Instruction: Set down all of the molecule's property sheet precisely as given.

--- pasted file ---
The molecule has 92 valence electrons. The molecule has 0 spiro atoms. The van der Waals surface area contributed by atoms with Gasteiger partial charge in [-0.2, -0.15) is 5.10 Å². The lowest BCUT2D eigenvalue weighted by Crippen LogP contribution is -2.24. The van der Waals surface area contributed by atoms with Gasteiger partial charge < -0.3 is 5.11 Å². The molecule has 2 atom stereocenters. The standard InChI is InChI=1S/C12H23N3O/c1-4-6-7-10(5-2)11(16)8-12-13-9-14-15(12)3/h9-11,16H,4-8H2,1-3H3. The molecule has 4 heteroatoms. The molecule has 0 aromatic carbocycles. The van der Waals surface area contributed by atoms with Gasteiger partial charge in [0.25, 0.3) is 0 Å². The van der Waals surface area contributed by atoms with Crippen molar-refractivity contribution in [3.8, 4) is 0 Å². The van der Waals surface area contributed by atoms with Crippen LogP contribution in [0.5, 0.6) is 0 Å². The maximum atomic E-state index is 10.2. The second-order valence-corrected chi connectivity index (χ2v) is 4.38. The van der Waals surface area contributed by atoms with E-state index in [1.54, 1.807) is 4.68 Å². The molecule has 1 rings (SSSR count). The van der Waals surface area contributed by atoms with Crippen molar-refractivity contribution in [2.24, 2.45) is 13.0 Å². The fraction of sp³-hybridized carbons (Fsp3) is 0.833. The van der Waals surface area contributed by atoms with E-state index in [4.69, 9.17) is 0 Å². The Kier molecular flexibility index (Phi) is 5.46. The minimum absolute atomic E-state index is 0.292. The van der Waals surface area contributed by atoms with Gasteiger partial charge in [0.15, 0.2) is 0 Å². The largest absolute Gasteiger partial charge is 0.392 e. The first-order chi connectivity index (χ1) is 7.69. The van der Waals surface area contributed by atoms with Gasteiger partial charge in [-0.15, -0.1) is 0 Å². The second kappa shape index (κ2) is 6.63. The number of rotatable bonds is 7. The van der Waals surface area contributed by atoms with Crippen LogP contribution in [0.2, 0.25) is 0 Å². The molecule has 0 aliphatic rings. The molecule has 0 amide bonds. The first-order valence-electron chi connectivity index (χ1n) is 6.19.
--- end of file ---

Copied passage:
The molecule has 92 valence electrons. The molecule has 0 spiro atoms. The van der Waals surface area contributed by atoms with Gasteiger partial charge in [-0.2, -0.15) is 5.10 Å². The lowest BCUT2D eigenvalue weighted by Crippen LogP contribution is -2.24. The van der Waals surface area contributed by atoms with Gasteiger partial charge < -0.3 is 5.11 Å². The molecule has 2 atom stereocenters. The standard InChI is InChI=1S/C12H23N3O/c1-4-6-7-10(5-2)11(16)8-12-13-9-14-15(12)3/h9-11,16H,4-8H2,1-3H3. The molecule has 4 heteroatoms. The molecule has 0 aromatic carbocycles. The van der Waals surface area contributed by atoms with Gasteiger partial charge in [0.25, 0.3) is 0 Å². The van der Waals surface area contributed by atoms with Crippen molar-refractivity contribution in [3.8, 4) is 0 Å². The van der Waals surface area contributed by atoms with Crippen LogP contribution in [0.5, 0.6) is 0 Å². The maximum atomic E-state index is 10.2. The second-order valence-corrected chi connectivity index (χ2v) is 4.38. The van der Waals surface area contributed by atoms with E-state index in [1.54, 1.807) is 4.68 Å². The molecule has 1 rings (SSSR count). The van der Waals surface area contributed by atoms with Crippen molar-refractivity contribution in [2.24, 2.45) is 13.0 Å². The fraction of sp³-hybridized carbons (Fsp3) is 0.833. The van der Waals surface area contributed by atoms with E-state index in [4.69, 9.17) is 0 Å². The Kier molecular flexibility index (Phi) is 5.46. The minimum absolute atomic E-state index is 0.292. The van der Waals surface area contributed by atoms with Gasteiger partial charge in [0.15, 0.2) is 0 Å². The largest absolute Gasteiger partial charge is 0.392 e. The first-order chi connectivity index (χ1) is 7.69. The van der Waals surface area contributed by atoms with Gasteiger partial charge in [-0.15, -0.1) is 0 Å². The second kappa shape index (κ2) is 6.63. The number of rotatable bonds is 7. The van der Waals surface area contributed by atoms with Crippen LogP contribution in [0.2, 0.25) is 0 Å². The molecule has 0 aliphatic rings. The molecule has 0 amide bonds. The first-order valence-electron chi connectivity index (χ1n) is 6.19.